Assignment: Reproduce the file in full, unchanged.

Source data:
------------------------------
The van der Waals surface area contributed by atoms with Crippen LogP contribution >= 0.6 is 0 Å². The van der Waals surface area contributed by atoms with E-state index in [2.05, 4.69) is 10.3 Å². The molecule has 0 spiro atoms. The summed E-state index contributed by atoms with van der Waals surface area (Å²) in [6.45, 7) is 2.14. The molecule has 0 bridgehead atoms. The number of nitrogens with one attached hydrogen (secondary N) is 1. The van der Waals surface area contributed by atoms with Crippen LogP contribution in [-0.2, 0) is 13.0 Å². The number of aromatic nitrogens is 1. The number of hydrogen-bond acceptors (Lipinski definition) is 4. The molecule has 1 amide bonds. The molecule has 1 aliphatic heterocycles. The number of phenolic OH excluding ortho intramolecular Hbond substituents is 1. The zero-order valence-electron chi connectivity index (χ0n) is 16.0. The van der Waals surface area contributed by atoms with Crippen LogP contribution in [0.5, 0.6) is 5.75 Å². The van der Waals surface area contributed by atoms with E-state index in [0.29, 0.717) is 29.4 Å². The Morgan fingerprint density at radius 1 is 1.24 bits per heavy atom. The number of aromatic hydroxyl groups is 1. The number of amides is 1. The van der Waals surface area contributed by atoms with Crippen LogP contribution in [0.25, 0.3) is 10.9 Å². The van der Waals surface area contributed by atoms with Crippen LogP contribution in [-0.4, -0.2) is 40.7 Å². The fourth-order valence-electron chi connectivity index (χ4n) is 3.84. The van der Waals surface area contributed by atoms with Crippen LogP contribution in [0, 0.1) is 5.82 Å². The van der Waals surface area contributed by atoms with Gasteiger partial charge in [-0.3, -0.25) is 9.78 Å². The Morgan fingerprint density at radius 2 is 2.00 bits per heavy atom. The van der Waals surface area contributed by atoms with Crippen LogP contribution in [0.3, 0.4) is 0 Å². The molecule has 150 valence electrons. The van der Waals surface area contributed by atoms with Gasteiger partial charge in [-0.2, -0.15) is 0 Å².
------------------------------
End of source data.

The van der Waals surface area contributed by atoms with Crippen LogP contribution >= 0.6 is 0 Å². The van der Waals surface area contributed by atoms with E-state index in [2.05, 4.69) is 10.3 Å². The molecule has 0 spiro atoms. The summed E-state index contributed by atoms with van der Waals surface area (Å²) in [6.45, 7) is 2.14. The molecule has 0 bridgehead atoms. The number of nitrogens with one attached hydrogen (secondary N) is 1. The van der Waals surface area contributed by atoms with Crippen LogP contribution in [-0.2, 0) is 13.0 Å². The number of aromatic nitrogens is 1. The number of hydrogen-bond acceptors (Lipinski definition) is 4. The molecule has 1 amide bonds. The molecule has 1 aliphatic heterocycles. The number of phenolic OH excluding ortho intramolecular Hbond substituents is 1. The zero-order valence-electron chi connectivity index (χ0n) is 16.0. The van der Waals surface area contributed by atoms with Crippen LogP contribution in [0.5, 0.6) is 5.75 Å². The van der Waals surface area contributed by atoms with E-state index in [0.29, 0.717) is 29.4 Å². The Morgan fingerprint density at radius 1 is 1.24 bits per heavy atom. The number of aromatic hydroxyl groups is 1. The number of amides is 1. The van der Waals surface area contributed by atoms with Crippen LogP contribution in [0.25, 0.3) is 10.9 Å². The van der Waals surface area contributed by atoms with Crippen LogP contribution in [-0.4, -0.2) is 40.7 Å². The fourth-order valence-electron chi connectivity index (χ4n) is 3.84. The van der Waals surface area contributed by atoms with Crippen LogP contribution in [0, 0.1) is 5.82 Å². The van der Waals surface area contributed by atoms with Gasteiger partial charge in [-0.3, -0.25) is 9.78 Å². The Morgan fingerprint density at radius 2 is 2.00 bits per heavy atom. The van der Waals surface area contributed by atoms with Crippen LogP contribution in [0.3, 0.4) is 0 Å². The molecule has 150 valence electrons. The van der Waals surface area contributed by atoms with Gasteiger partial charge in [-0.2, -0.15) is 0 Å².